December Calendar Kid: A team worth traveling for
December 27, 2018
December Calendar Kid: A team worth traveling for

    Though they moved from Richmond to North Carolina this past summer, Tiffany Spearman still brings her 5-year-old daughter Cayden to us for medical care. She wants to be sure her daughter stays in the caring hands that provided her hope when she needed it most.

    We first met Cayden when she was six months old and facing serious birth-related complications. “She was born extremely premature,” Tiffany explains. “I was looking for a second opinion and brought Cayden to CHoR. Because of the quality of care she received here, she was able to progress better than I’d initially been told she could.”

    Today, Cayden is an inquisitive, happy kindergartner – and she’s already met many of the goals Tiffany had hoped for. “You really can’t even tell by looking at her that she was born at such an early age,” Tiffany is pleased to report.

    Many specialists and specialties

    One of the things Tiffany likes about our approach is the focus on helping parents learn and really understand what a child is going through and what they may need, even if it’s difficult at times. “They explain the treatment process, what will help, and the benefits of what they’re trying to do,” she says. “They give you all the information so you can help make a decision on behalf of your child.”

    With a variety of needs, having Cayden’s specialists in one central location and able to coordinate her care was important. Our pulmonary team helped Cayden with breathing issues related to underdeveloped lungs, a common condition in infants born prematurely called bronchopulmonary dysplasia, or BPD. For almost the first two years of her life, Cayden relied on a mechanical ventilator, attached to a tracheostomy tube in her trachea (windpipe), to assist her breathing. Many in infants with BPD need special nutrition to grow and thrive and our gastroenterology specialists helped with Cayden’s nutritional needs. Until this past year, her nutrition was delivered directly to her stomach through a tube inserted in her abdomen (a gastrostomy tube) to ensure she received enough calories for successful growth.

    When she was 21-months old, she had a surgery by our ear, nose and throat team to reconstruct her windpipe, which was narrowed because she needed a breathing tube as an infant; this allowed for the removal of her trachestomy tube. When she was four, Cayden had surgery to repair a soft spot on the front portion of her skull, a procedure conducted by our neurosurgery team. She sees our orthopaedic specialists for slight scoliosis and ophthalmology for eye issues that can be a concern in babies born prematurely. She has a compromised immune system, a complication she continues to face, and her overall health continues to be monitored by one of our pediatricians.

    Over the years, the level of support and supportive equipment Cayden needs has decreased significantly as she’s become stronger and more stable. “She’s been able to be discharged from most services,” Tiffany says with much relief. “She comes for follow up care, but not for the main conditions she originally came for.”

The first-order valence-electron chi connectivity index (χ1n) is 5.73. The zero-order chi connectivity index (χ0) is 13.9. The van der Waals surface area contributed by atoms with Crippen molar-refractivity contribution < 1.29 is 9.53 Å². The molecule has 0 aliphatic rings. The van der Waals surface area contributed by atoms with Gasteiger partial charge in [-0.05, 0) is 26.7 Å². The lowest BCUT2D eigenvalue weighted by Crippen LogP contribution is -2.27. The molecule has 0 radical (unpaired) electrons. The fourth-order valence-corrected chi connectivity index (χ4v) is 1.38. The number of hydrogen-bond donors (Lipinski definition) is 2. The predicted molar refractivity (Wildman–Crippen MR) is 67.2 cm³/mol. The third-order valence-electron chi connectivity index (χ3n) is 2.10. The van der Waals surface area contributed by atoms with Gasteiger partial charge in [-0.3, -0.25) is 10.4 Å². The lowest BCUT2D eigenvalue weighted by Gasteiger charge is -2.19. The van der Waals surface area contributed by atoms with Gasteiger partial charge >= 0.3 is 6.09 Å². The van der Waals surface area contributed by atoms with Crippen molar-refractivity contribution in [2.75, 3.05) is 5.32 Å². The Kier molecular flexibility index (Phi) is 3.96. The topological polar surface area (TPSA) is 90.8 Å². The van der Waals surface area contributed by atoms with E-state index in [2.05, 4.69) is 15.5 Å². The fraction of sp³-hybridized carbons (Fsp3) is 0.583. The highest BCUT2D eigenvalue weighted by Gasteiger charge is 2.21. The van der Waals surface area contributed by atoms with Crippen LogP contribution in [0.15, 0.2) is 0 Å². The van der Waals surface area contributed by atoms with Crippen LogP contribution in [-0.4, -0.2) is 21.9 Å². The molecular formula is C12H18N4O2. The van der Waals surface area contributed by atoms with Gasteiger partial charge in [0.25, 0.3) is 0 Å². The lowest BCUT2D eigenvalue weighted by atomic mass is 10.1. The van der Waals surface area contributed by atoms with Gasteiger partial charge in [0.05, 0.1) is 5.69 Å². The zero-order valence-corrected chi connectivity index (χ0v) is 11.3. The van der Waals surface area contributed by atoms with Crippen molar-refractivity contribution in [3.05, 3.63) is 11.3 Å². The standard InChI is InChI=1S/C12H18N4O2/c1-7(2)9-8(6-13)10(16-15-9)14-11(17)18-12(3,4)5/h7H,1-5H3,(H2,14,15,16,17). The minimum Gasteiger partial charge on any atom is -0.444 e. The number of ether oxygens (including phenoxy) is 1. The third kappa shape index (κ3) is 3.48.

Our budding writer

    Cayden would like you to know that her favorite color is pink and that she’s five and will turn six in January. Like many kids her age, she enjoys gymnastics and dance classes. She also loves to dress up. Given the choice, she’d “wear a dress every day if she could,” according to her mom.

    The elementary school Cayden attends specializes in Spanish, which, along with math and reading, are her favorite subjects. She’s chatty and engaged and loves to learn. “Cayden’s always asking questions to get more understanding about the world,” Tiffany says. “She loves to read, but at the same time she’ll talk your head off too.”

    One of the complications of Cayden’s medical history is damage to her vocal cords related to the tube she had in her trachea. This affects her speech. “I can understand her,” Tiffany explains, “but others may have a difficult time because her voice is so soft.”

    After the tracheostomy tube was surgically removed, Cayden came to our Brook Road location for speech therapy to help her with articulation and her overall speech ability. She was discharged from this in 2017.

    This past August, under the care of our ear nose and throat specialists, Cayden had an injection to help the sound through her vocal cords be louder. The benefits of this type of vocal cord injection tend to wear off over time and a team led by ear nose and throat specialist Dr. Raj Petersson is currently working with Tiffany on the best plan to address this moving forward. Possibilities include a permanent nerve reconstructive surgical solution.

    Moving past these challenges like the go-getter she is, Cayden came up with a special way to share her voice. She “authors” (her term) her own books. Cayden draws pictures on each page and tells her mom what to write to go along with them. Her stories are often about her family, the activities and foods she likes, and going on “holiday,” which is how she refers to vacations – also a favorite activity for her, especially if they involve the beach.

    It’s wonderful to know that Cayden is at a point in her recovery where she focuses on what she enjoys in life, rather than on her medical challenges and what she’s been through. It says so much about how far she’s come.

    “Her progress has been just amazing,” Tiffany says.

    And we’re so honored to have played such a big role in the story of her life so far.

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